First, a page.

SAN FRANCISCO — The wait is over for the top pitching prospect in the Giants’ organization.
The club announced that right-hander Shaun Anderson will start and make his major league debut on Wednesday at Oracle Park against the Toronto Blue Jays.
Anderson, 24, owns a 4.11 ERA in seven starts at Triple-A Sacramento and is ranked as the No. 4 prospect and the top pitcher in the Giants’ farm system according to MLB.com. Anderson spent much of spring training in big league camp with the Giants and impressed the team’s evaluators with a four-pitch mix including a fastball that routinely touches the mid 90s.
The Giants acquired Anderson in a 2017 trade that sent infielder Eduardo Núñez to the Boston Red Sox. Anderson was a closer in college at Florida, but was selected in the third round of the 2016 draft by the Red Sox and has started in 56 of his 58 minor league appearances.
This is the second time Anderson has been summoned to the big leagues by the Giants, but the first time he’ll pitch for San Francisco. The organization brought him to New York last August so he could face the Mets, but the Giants made a last-minute decision to keep him in the minor leagues.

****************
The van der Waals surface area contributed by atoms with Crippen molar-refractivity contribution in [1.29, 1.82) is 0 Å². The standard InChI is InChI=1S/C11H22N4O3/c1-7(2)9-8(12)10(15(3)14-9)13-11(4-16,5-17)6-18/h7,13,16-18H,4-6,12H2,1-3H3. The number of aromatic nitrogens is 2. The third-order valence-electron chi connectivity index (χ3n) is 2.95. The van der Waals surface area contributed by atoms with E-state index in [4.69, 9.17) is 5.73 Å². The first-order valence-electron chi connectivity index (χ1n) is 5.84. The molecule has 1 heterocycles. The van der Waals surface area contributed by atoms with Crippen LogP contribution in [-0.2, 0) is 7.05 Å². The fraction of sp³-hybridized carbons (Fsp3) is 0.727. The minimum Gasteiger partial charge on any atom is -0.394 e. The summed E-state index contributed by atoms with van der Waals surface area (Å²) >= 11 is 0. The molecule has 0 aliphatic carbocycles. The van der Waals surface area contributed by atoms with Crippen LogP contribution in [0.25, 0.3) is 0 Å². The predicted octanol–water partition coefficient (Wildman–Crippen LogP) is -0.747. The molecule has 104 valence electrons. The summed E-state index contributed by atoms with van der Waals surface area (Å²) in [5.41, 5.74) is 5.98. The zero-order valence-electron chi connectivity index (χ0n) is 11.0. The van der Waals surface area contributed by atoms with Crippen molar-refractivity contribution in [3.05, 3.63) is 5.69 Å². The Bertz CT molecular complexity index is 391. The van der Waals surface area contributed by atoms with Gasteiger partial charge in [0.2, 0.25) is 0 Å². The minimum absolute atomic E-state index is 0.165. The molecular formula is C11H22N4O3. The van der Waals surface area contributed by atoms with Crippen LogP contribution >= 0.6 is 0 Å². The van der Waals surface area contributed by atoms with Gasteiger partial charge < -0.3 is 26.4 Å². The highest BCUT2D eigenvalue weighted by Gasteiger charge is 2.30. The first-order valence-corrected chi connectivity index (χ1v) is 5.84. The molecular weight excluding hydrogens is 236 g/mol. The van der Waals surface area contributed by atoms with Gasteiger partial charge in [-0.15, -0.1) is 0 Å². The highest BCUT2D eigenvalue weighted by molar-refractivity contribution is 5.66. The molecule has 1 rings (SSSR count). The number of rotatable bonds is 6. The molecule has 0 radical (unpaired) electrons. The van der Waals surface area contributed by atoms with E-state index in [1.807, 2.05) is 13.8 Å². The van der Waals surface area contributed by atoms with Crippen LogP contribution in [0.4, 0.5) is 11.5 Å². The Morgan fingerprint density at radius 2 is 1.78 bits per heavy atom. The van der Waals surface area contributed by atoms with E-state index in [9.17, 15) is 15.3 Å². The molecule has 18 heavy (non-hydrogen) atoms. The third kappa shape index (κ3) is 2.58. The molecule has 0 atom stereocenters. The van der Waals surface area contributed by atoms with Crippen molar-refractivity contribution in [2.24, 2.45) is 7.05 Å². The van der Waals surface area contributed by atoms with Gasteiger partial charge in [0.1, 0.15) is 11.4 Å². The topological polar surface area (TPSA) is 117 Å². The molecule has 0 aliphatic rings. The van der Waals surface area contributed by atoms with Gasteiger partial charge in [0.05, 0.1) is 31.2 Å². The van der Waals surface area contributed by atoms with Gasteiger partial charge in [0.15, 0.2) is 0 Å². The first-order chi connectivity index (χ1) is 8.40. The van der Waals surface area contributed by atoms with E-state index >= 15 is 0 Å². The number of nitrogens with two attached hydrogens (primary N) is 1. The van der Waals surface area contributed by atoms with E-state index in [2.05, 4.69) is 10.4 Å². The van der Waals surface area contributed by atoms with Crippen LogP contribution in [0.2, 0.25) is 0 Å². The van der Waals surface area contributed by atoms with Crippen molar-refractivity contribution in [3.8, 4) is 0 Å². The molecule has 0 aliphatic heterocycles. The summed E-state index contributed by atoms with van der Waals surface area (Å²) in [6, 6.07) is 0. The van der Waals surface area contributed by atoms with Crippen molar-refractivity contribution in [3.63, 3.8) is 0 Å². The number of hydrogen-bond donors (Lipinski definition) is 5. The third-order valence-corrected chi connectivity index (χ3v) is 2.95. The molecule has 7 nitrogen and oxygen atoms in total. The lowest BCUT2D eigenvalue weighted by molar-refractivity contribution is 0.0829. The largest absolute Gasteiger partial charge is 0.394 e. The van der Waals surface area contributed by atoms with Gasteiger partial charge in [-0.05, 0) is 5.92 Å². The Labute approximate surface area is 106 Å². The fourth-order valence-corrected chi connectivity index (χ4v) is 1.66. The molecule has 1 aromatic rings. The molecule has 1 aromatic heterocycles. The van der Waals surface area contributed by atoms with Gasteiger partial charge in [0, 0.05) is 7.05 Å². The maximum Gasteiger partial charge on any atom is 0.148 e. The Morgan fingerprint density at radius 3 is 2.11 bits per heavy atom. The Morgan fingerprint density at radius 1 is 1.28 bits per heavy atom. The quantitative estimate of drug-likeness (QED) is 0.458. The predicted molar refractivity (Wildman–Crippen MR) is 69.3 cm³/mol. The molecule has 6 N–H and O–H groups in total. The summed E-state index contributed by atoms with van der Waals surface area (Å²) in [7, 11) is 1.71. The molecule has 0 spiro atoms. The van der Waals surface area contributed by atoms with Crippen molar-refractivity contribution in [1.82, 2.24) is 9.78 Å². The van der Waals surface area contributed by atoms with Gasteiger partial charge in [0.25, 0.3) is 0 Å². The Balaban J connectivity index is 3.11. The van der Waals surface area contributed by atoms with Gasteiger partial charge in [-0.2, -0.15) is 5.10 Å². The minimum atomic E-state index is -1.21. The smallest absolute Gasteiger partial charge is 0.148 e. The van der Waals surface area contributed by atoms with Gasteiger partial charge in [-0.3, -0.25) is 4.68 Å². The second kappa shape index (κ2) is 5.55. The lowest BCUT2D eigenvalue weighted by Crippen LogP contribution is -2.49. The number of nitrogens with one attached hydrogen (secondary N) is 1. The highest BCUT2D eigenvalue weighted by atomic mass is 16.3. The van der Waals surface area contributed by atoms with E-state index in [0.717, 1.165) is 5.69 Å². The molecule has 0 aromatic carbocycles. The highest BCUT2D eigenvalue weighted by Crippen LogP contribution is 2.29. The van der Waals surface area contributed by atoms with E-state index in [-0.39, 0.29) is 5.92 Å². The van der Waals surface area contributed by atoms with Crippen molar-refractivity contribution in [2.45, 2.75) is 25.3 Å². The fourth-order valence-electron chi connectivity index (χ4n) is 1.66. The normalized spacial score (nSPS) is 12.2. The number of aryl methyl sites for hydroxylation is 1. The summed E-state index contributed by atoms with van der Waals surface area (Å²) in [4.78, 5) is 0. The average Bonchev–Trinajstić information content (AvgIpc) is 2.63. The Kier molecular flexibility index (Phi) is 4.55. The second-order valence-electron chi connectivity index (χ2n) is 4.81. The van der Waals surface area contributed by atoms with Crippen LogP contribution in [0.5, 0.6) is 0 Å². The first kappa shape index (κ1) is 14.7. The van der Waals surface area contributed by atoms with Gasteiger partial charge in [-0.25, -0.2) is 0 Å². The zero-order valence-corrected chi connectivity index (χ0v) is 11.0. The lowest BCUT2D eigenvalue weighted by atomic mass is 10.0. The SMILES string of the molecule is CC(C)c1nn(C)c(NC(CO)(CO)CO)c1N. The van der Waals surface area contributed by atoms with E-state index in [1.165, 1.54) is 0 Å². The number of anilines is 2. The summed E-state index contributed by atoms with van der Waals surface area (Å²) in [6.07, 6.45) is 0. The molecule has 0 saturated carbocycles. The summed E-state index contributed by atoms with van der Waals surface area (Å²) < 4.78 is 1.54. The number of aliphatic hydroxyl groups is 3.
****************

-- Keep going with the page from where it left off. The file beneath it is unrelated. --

“I flew over there and then it just happened to be where things didn’t work out and they needed me back in Sacramento,” Anderson said this spring. “I respected that, went back to Sacramento and that was pretty much it. It was close but things happen for a reason.”
The Giants have an open 40-man roster spot after designating catcher Erik Kratz for assignment on Monday. The club has not announced a corresponding move for Anderson’s 25-man roster spot as the team also plans to activate recently acquired outfielder Aaron Altherr ahead of Tuesday’s series opener against Toronto.
Altherr is expected to take Kratz’s place on the 25-man roster, but the Giants must clear another space for Anderson who will debut on Wednesday.
The Giants believe Anderson is undervalued as a prospect across baseball and think he can be a critical part of the team’s rotation moving forward.
“There’s nobody that outworks him,” first-year farm director Kyle Haines said during spring training. “His mental game is off the charts, and then when you combine it with his talent, four good pitches, he throws strikes, plus-demeanor and competitor on the mound, it is really easy to fall in love with him and get excited about him.”